Succulents add whimsy, variety and ease to the garden | Bakersfield Life

Succulents seem to be popping up everywhere – even the fake ones are lining popular store shelves.

But why go fake when you can grow live ones – especially in Bakersfield, where it’s fairly easy due to our climate. Once you get the hang of these low-maintenance plants, it’s hard to stop collecting them.

“I love succulents because there are just so many different varieties, colors, shapes and sizes,” said Bakersfield resident Bethany Cranfill, owner of the home-based business Life Succs Without Plants in northwest Bakersfield.

A recent tour of her outdoor spaces included several creative vignettes featuring her many whimsical succulents. The names of the plants alone spark the imagination.

In the shade of her covered patio, green strands of String of Pearls (Senecio Rowleyanus) spill down from the top of a tall, spiraling wrought iron plant stand. Hanging from a nearby shelving unit, the fat, purple leaves of Ruby Necklace (Othonna Capensis) trail over a bright-blue bowl. In contrast, next to it, the chubby, green toes of a Key Lime Pie (Adromischus Cristatus) peek out the top of a sunshine-yellow flower pot. Above that, bright orange, bell-shaped flowers curl open above the swollen, fuzzy leaves of a Bear’s Paw (Cotleydon Tomentosa).

And that’s just part of her personal collection. The rest of her backyard is reserved for her business, where she operates a small greenhouse for cultivating cuttings and an outdoor workshop for potting plants. Whereas most people would plant flowers and shrubs around the perimeter of their lawn, Bethany has filled the planting beds with dozens of various succulents she grows to harvest the clippings for re-sale.

Another user-friendly aspect to succulents is the ability to cultivate your own at home – just snap off a stem or a leaf, stick it shallowly in some soil, and let it take root. It really is that easy.

For this reason, it’s fun to get involved with friends, neighbors and local gardening groups to swap cuttings and continue your collection. In Bakersfield, home gardeners often post in the Succulent Sharing Facebook Group when they have cuttings to share or swap.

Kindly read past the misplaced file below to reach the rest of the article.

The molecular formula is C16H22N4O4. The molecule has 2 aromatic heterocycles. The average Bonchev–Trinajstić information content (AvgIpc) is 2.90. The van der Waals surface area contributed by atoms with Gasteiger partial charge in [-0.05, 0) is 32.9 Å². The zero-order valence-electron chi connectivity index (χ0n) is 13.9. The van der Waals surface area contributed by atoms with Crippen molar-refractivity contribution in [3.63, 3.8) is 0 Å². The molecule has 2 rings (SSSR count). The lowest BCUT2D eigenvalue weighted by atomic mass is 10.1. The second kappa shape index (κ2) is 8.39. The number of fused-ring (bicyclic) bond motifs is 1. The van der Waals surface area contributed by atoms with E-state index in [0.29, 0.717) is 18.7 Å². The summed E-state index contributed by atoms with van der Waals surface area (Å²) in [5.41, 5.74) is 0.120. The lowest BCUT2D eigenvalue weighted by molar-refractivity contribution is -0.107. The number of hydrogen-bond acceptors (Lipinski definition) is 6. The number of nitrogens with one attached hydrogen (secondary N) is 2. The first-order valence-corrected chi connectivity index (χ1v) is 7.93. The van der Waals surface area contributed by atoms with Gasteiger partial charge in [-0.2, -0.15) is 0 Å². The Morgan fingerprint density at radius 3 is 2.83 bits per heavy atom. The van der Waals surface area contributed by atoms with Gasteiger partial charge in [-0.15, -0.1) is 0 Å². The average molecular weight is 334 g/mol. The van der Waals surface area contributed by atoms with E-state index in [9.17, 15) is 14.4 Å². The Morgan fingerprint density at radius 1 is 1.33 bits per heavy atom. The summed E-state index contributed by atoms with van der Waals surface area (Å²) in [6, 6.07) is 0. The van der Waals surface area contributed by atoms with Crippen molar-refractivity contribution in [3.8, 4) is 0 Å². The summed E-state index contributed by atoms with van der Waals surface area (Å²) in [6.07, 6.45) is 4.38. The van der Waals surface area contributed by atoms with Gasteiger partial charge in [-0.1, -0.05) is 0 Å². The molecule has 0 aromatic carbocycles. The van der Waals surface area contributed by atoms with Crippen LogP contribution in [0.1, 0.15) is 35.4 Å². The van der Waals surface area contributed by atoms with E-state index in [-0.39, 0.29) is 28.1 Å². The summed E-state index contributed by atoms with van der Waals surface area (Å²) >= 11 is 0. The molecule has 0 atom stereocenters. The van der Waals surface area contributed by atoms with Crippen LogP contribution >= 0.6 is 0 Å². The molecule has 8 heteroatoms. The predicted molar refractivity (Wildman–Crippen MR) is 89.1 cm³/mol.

One member, Cookie Lopez, recently attended a succulent swap event put on by the group at Jastro Park and were overjoyed by the friendly and accommodating atmosphere. Her kids gave away several of their starter plants and brought home many more.

On a recent visit to the family’s front-yard garden in northeast Bakersfield, Ari, 6, donned bright red Wonder Woman gardening gloves and pointed out all of her “babies” – tiny plants growing from stems and leaves in various containers.

“They’re alive. When the succulents come off, they can still grow from the leaves, ”she said matter-of-factly through missing top front teeth.

She and big brother Kailob, 20, both got into succulent gardening a couple of years ago when their grandma and great-grandma started giving them cuttings from their gardens. Their mom has hardly purchased any succulents – most are from family, friends, and the Facebook swap group. Their front-yard patio provides a shady alcove for the family to care for their growing collection of plants together.

“We’ll be out here all day and not realize it’s been all day. It’s nice because out here we do not really think about all the other stuff happening, ”their mom said.

“It’s relaxing,” Kailob said.

For Kailob, who has autism, propagating plants helped with his grieving process when his aunt passed away. His favorite, a Kalanchoe tomentosa, has fuzzy, blue-green-leaves with brown edges.

“It’s pretty unique compared to the other ones,” he said. “It’s name is amusing too. It’s called ‘Chocolate Soldier.’ ”

The uniqueness of succulents can be found in the leaf shapes, colors, flowers, stems, textures, sizes, and more. The leaves can range from tiny pearls to huge paddles, small rosettes to long fangs, and compact watch chains to wavy fishbones. They can be smooth, spiky, bumpy or fuzzy. Colors range from dark greens to lemony yellows, bright reds and dark purples. The more “sun damage” the plants sustain, the more red or purple the leaves might appear.

“Morning sun is OK for them. But in summer, at least here in Bakersfield where it gets really hot, the afternoon sun is bad for them. They will burn, ”Cranfill warns.

The best bet for placing succulents outdoors is in areas with diffused light or even shady areas that do not get a lot of direct sun late in the day. For growing succulents indoors, place them in south-facing windows for the sunlight.

The whimsical nature of succulents does not stop with the plant. The containers can be just as fun to collect.

Cranfill has stacks of bowls and mugs she picks up from home decor stores, thrift shops, and estate sales. Any receptacle can be turned into a succulent planter as long as there is proper drainage. She uses special drill bits for metal and ceramics to drill holes in the bottoms of containers and turn them into planters. Colanders make great planters with their built-in holes already.

A few unique planters in Bethany’s yard include a metal cooking pot, a pig, a bird bath, a watering can, and even her husband’s Tonka truck from when he was a kid. She also uses coconut coir fibers to line decorative bird cages, as well as adds fairy garden miniatures to make themed displays.

She once made a beach scene in a planter using a miniature VW bus and a beach house with rock paths and a variety of succulents including Aloe, Zebra Plant (Haworthiopsis attenuata), and Silver Dollar Jade (Crassula arborescens).

“I had intentions of selling it. But I liked it so much I decided to keep it, ”Cranfill said.

What’s one more for the collection?

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